He lost to me by 33 minutes which is far less than the hour I taunted him with. His 5:12 time is actually quite impressive considering the amount of swim and bike training he has done. Which is zip, nil, nix, nada, null, aught, cipher, cypher, goose egg, zilch....you get the point.

Overall I had so much fun racing! My goal was to push the bike as hard as I could. I did. And still pulled off a decent half marathon.

Next stop: KONA!

Tuesday, September 21, 2010

Syracuse 70.3

This weekend Amber and I headed up to Syracuse, NY to compete in the inaugural half ironman event. This was a pretty spontaneous race as usually you have to register months in advance for triathlons, but for whatever reason it was still open so we decided to do it. The course as is with all half-ironman distance races was a 1.2 mile swim, 56 mile bike, 13.1 mile run.
NOTE: Amber did the Pumpkinman last weekend which was also a half-ironman, and biked over 60 miles on Saturday the day before the race. I, on the other hand, hadn't done a half-ironman in two years and hadn't been biking or swimming in about that time either. But after Amber challenged me, saying that she could beat me by more than an hour, the race was on!

Amber finished in 4:39:23 Good enough for 1st in Age Group and:
- 61st fastest swimmer with: 28:56:00;
- 1st in age group and 129th overall on the bike with: 2:35:09 which is 21.7 mph;
-1st in age group and 88th overall with a run of: 1:30:23 which is 6:54/mile pace.

Danny finished in 5:12:56- 55th in age group
- 103rd in age group swim and 981st overall! 42:08:00
-89th in age group, 702nd overall in bike: 2:57:29 --18.9mph
- 5th in age group and 33rd in run: 1:24:52 --6:29/mile pace

So despite losing to Amber in the bike and the swim and barely beating her in the run, it appears that Danny won the competition!

The true competition is next May, when we will be competing head to head in the Ironman St. George in Utah. I plan on spending these next eight weeks doing some more biking and swimming and as they say in the S2 world, it's game time!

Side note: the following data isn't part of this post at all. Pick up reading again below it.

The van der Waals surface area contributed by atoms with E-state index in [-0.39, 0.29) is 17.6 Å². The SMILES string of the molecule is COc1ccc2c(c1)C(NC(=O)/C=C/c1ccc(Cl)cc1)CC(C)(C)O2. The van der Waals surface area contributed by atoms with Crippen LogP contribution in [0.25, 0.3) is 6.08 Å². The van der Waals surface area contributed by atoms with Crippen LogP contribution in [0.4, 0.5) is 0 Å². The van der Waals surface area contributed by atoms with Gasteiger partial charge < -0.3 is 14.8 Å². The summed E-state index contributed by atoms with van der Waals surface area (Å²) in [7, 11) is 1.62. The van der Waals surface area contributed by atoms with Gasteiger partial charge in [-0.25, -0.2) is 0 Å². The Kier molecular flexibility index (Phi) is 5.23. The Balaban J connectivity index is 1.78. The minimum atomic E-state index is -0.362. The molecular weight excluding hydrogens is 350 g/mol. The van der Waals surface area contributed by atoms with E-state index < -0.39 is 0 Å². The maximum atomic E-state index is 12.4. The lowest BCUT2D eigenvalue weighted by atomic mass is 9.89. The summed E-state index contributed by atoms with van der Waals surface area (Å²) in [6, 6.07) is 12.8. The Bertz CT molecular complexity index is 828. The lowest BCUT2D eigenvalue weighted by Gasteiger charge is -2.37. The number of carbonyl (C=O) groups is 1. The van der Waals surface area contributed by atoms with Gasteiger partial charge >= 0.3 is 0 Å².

To start my training out right, I have decided to enter a six mile swim this weekend in NYC, so if you don't see any new posts after today, you will know why.

Wednesday, September 15, 2010

Amber's Adjunct Pumpkinman Race Report


Slightly longer version:The gun goes off for the elite wave and before I know it I have caught the super fast feet of Tim Snow. Except I don't know it. I just know that these feet are kicking hard and we are gliding through the water at a good clip. The swim was a 2-loop course in which you exit the water to start the second loop. As I exit the water in my usual less-than-graceful-more-like-drunken-sailor fashion I here cheers for Tim Snow. Holy Smokes! I wanted to ask for an autopgraph but decided against it and instead decided to try hang onto these VERY fast feet for as long as possible.

I exit the water, (first place female!) and start the crazy mad dash up the hill to transition. Did my wetsuit shrink? Note to self: It is extremely hard to sprint, uphill, in a wetsuit, while out of breath and dizzy because you just swam 1.2 miles. My drunken sailer swagger was in full form.